Fifty years of an artistic journey is an occasion not only for celebration, but also for deep introspection. Malavika Sarukkai’s performances have often been spoken about for finesse of movement, vibrant footwork, intense expressions and sculpturesque poses, but is that all there to her dance? Is there a deeper quest as an artiste? Has the artiste evolved, widening her canvas and charting an individual path over the years?
All these queries find an answer in Malavika’s latest choreographic work, ‘Anubandh – Connectedness’, presented recently at The Music Academy.
As ‘Aaditya Hridayam’ (Malola Kannan) reverberated on stage, a bright circle of orange light framed the dancer. She visualized the sun god on a chariot driven by seven horses, radiating energy and light, the intensity of which was expressed through abstract movements. The artiste then took us through a narrative that moved from the personal to the shared.
The bond with Nature
According to Malavika, ‘Anubandh’ is a response to the world she lives in. “It seeks to recognize and reclaim our primordial relationships with the Sun and Moon, as also with the five elements (pancha mahabhutas) where Earth, water, wind, fire and space.”
Among the varied ideas explored through movement and gesture in the five-part choreography were the touch of Mother Earth, the sap that gives birth to the tree, the drops of rain, the gathering of clouds, the flow of the river, the waves of the sea, the power of passion, ignited due to Kamadeva’s arrows, the abundance of Nature, the creative and destructive power of fire, the interplay of joy and sorrow, and, finally, being released into the embrace of space.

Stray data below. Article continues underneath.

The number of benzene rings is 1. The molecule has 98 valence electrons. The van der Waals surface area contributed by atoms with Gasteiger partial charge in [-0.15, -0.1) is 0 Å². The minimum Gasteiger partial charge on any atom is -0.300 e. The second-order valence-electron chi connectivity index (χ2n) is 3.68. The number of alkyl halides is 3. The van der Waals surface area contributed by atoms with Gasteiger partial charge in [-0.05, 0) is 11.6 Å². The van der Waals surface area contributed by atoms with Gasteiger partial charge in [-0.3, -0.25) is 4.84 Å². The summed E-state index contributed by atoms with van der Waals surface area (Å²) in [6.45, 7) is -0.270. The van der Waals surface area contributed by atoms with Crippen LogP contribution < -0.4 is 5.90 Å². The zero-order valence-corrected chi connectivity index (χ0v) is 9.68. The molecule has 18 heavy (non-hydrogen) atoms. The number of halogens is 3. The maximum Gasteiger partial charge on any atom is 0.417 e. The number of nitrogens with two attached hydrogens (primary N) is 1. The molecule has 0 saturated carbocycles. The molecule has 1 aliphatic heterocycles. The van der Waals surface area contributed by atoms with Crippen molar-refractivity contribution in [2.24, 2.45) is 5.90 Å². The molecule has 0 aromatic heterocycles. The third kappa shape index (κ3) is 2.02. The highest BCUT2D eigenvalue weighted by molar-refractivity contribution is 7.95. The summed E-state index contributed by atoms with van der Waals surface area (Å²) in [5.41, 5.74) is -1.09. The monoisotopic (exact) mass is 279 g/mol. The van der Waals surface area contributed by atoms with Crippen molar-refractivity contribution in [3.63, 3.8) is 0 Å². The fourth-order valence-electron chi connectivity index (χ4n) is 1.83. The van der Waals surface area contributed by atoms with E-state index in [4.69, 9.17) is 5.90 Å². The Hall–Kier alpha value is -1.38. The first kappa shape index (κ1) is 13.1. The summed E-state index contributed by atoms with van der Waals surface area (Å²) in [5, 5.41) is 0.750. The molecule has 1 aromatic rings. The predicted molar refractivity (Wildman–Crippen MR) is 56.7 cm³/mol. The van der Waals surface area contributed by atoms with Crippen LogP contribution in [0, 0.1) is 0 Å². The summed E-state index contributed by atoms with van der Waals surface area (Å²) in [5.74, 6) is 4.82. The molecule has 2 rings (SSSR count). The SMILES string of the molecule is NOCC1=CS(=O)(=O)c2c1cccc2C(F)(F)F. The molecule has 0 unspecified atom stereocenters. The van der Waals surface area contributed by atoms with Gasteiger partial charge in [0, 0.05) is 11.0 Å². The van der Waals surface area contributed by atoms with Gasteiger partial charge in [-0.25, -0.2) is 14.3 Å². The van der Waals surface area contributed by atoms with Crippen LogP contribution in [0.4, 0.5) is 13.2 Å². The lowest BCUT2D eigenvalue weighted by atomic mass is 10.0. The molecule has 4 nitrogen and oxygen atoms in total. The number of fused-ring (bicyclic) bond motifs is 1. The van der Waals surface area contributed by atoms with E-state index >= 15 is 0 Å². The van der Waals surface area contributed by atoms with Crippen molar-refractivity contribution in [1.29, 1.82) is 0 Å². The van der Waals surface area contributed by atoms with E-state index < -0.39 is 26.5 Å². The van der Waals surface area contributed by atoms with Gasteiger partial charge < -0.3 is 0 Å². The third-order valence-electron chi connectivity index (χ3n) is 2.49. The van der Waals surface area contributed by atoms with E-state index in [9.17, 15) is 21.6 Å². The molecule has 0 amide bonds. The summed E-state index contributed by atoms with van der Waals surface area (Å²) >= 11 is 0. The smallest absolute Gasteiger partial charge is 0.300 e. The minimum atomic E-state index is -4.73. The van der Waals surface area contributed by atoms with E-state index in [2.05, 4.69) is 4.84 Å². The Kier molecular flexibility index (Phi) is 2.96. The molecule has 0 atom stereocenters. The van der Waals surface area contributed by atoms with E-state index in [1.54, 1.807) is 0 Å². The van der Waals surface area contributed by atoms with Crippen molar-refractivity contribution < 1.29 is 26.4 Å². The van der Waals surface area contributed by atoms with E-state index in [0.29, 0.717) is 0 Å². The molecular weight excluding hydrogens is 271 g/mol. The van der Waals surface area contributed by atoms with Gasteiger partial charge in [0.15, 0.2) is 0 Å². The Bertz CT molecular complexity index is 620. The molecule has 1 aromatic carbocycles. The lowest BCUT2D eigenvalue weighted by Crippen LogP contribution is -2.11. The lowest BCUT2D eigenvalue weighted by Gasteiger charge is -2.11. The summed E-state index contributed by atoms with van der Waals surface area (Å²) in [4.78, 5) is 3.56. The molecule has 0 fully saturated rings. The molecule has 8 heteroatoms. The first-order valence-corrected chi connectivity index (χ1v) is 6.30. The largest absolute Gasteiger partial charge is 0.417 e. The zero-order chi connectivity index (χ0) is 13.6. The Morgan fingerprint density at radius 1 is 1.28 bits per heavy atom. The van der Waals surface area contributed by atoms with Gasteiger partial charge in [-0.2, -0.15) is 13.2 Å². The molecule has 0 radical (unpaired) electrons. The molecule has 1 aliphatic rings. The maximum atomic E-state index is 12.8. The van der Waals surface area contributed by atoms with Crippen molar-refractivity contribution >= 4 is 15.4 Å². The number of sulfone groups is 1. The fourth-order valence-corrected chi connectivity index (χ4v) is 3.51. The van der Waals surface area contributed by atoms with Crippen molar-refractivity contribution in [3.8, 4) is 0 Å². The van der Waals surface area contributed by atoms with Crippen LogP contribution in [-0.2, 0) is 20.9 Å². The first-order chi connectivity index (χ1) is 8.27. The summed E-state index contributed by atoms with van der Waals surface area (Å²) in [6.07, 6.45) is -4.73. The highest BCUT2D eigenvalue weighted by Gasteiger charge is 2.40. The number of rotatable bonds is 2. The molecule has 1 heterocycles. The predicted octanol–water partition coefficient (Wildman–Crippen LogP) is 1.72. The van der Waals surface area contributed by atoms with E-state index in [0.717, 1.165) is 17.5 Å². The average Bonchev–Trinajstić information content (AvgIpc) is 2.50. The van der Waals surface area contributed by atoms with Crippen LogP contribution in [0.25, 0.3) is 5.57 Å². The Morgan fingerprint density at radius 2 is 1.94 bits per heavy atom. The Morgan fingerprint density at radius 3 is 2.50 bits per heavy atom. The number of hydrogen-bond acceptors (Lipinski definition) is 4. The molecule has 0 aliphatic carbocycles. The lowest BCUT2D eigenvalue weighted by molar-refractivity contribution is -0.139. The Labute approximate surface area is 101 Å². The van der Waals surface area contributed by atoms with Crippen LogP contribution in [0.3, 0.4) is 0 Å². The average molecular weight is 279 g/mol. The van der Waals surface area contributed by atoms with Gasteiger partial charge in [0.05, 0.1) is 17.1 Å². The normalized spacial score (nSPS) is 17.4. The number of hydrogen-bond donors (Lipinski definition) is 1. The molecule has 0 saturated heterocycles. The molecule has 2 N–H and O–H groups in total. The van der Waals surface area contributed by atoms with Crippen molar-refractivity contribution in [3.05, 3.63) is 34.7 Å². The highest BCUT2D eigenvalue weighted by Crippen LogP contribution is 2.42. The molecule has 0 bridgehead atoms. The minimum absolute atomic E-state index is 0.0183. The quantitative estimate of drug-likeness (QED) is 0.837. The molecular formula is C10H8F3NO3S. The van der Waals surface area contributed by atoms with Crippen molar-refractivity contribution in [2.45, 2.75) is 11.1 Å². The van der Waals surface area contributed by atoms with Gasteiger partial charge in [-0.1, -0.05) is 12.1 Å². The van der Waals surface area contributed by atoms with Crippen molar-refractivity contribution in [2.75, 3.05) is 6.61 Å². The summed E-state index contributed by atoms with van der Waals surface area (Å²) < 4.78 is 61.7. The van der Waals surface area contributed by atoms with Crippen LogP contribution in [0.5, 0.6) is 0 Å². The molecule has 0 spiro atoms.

The chanting of relevant Gayatri Mantra for each element knit them together.
The musical score created with sensitivity by Easwar Ramakrishnan conveyed the distinct mood of each segment. The multiple voices rendering alaaps and swaras, the melodic notes of the flute, violin and sitar, the play of rhythm, the jathis and dhrupad music (Uday Bhawalkar) were all woven into a rich soundscape.
Five raga structure
Easwar had conceived of a structure of five ragas to go with the theme—Saveri for Ri, Varamu for Ga, Behag for Ma, Naganandhini for Da and Bahar for Ni. Vignesh Ishwar, Murali Parthasarathy, N. Bhagyalakshmi and Vasudha Ravi were the voices chosen for the different elements. Sai Shravanam’s sound design was a beautiful blend of sounds and pauses.
The orchestra comprised MS Sukhi (nattuvangam), Keerthana Vaidhyanathan (vocals), Nellai Balaji (mridangam), Sai Shravanam (tabla, frame drum and keyboard), JB Sruti Sagar (flute), L. Kishore Kumar (sitar), and Eliaz Caden. (producer for dhrupad music).
Lighting designer Niranjan Gokhale did not just provide technical support, he was also an integral contributor to the choreography. “My idea was to see how light affects/influences the way we understand each element of Nature,” he said during a chat after the performance.
The lighting lent an edge to the entire production, but the segment ‘Walls’ deserves a special mention. Malavika’s intense portrayal of the turmoil of an individual trapped in a space, combined with powerful horizontal beams of light, was a moment of artistic excellence.
Sumantra Ghosal, the creative collaborator, has penned the poems for each element—these were used as a voiceover. Anuradha Anand translated them into Tamil. The costume design was by Sandhya Raman.
The performance moved beyond the familiar pattern of mudras, abhinaya and nritta. And so, ‘Anubandh’, the result of a collaboration amongst a team of creative individuals, made for an engaging, enriching experience.
What the audience got to see was dance as a language, not just a repertoire.